Tuesday, November 20, 2018

Grandma's First Husband - "...your loving husband has been called home."

As reported in last month's blog entry, my grandmother, Anna Bell Barnhart, lost her first husband in the First World War. It was a month before she got the word of his death. She received numerous expressions of sympathy after the death of her husband. Not just cards either, but letters.  Probably the very first letter was written the day she got the news.  It came from her future brother-in-law, James Boggs, dated November 15, 1918. 

Dear Friend Annabell;
I have just heard tonight of the news you have received that your loving husband has been called home.  My heart goes out to you in love and sympathy in this time of sorrow and bereavement.  I know you will be trusting in Our Heavenly Father who gave us our loved ones and also called them home.  Gods ways are not our ways, but we must say in all things “Thy will not mine be done.”
There is not much that I can say to comfort you.  I know you will see many lonely weeks and months and I know how much a little human sympathy means in a time like this.  I will remember you often in prayer and ask Him that He, who doeth all things well, will give you strength to bear it and that he will find up your broken heart with His unfailing love.  I know it will be well with James, he was always so kind and noble and true to everything on the side or right.  Give my sympathy to James’ mother when you see her and tell her for me that he was a clean and noble christian boy. 
Accept again my heartfelt sympathy for yourself and all your loved ones and may God bless and keep you in His love.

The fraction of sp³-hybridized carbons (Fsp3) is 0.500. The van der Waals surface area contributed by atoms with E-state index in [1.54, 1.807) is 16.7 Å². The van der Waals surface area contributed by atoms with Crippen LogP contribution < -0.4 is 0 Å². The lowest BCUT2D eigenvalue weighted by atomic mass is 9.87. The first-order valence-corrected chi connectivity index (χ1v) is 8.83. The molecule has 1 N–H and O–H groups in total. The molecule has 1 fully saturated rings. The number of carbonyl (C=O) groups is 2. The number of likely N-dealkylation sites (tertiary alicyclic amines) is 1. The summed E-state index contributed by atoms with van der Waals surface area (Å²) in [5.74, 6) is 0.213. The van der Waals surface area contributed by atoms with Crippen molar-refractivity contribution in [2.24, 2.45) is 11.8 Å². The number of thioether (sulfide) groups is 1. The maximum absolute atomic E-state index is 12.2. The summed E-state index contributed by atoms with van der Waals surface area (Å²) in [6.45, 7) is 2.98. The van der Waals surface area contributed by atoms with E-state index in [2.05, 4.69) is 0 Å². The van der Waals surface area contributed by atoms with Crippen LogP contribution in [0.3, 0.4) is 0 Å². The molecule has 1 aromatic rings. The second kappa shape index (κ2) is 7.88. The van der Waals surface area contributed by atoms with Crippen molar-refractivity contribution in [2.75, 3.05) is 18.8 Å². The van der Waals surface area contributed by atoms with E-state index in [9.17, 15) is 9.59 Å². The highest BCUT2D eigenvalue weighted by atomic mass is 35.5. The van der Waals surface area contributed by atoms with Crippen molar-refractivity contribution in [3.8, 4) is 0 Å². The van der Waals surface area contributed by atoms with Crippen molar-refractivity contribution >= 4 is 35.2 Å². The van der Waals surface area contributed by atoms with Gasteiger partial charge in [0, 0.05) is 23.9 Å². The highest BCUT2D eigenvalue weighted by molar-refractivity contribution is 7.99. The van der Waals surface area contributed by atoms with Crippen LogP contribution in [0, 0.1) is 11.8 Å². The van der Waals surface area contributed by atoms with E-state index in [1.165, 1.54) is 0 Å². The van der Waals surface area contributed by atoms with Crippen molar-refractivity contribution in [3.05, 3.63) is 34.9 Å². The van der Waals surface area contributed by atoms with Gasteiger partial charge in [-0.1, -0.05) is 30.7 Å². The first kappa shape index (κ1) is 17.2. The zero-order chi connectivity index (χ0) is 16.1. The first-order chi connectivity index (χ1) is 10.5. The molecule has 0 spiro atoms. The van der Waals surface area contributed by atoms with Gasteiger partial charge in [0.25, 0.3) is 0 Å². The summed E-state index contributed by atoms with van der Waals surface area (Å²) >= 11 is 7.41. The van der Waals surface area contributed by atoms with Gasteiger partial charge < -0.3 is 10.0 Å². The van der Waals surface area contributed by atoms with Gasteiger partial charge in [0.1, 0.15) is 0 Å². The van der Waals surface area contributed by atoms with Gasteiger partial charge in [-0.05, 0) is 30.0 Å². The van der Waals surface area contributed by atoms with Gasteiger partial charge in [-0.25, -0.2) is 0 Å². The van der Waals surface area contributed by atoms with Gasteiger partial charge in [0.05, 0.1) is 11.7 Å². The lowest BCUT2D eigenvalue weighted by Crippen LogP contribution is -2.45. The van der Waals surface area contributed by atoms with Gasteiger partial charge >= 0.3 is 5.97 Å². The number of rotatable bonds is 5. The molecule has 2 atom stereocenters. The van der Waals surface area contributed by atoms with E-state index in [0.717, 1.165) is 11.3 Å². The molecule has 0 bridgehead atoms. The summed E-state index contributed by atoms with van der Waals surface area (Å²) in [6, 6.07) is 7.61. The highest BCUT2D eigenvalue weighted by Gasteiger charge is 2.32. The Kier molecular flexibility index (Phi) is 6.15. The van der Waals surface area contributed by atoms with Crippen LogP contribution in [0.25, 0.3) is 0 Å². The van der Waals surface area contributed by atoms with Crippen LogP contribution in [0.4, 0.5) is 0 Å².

Sincerely your friend, James A. Boggs

Some of the letters she received were briefer than others.  Another future in-law, Viola Russell, sent a short note on November 22 expressing her sympathy.  Another fairly brief note came from Mary Oliver of Andes, dated November 18.  In it, she says that she “can’t helping think that you may hear good news yet.” 

A longer note was written November 22 came from Mrs. J.A. Irvine.  Her husband had committed suicide January 1, 1918:

My Dear Annabell
I wish to express to you our sincere sympathy in you[r] sorrow, but the Good Lord knows best his ways are not our ways.  Remember it was Jesus who said “Blessed are they that mourn for they shall be Comforted” and I for one know he is the only one to go to in time of trouble.  His grace is Sufficient.  Now Annabell when we get down in our new home you and Edith must come and see us.  May the good Lord comfort you and give you strength to bear your great sorrow.
Mrs. J.A. Irvine and family

A letter came from Arena with a November 26 postmark from her friend Blanche.  It has a different tone from some of the letters she received:

My Dear Old galie;
I am now writing you and telling you how my kind feelings to out for you dear in all your trubles as I saw by the paper you[r] brave husband was one of the unfortunate ones.  We are all so happy that it is over.  Now I have one soldier bro and one sailor bro one has been away from over a year and I never saw him.  We hear from them real often.  How are all of you people?  Is Edith married yet? & how about Ralph?  I must come up and stay long enough to visit all of my old friends again.  I am still the same Blanche.  Just as much as ever.  Wish I could see you to sympathize and cheer you are you with your mother’s now? How is Will’s people? Also Johns?  I hear that Cecil Russell has the store now.  How is his wife?
Write when you feel like it and tell me all the news.  Love Blanche 

On Sunday, November 24, the Bovina U.P. Church held a memorial service for James, joined by the Andes Presbyterian Church. 

Several local newspapers reported on James' death.

From the Andes Recorder

Likely from the Delaware Republican (Delhi)


From the New York Times

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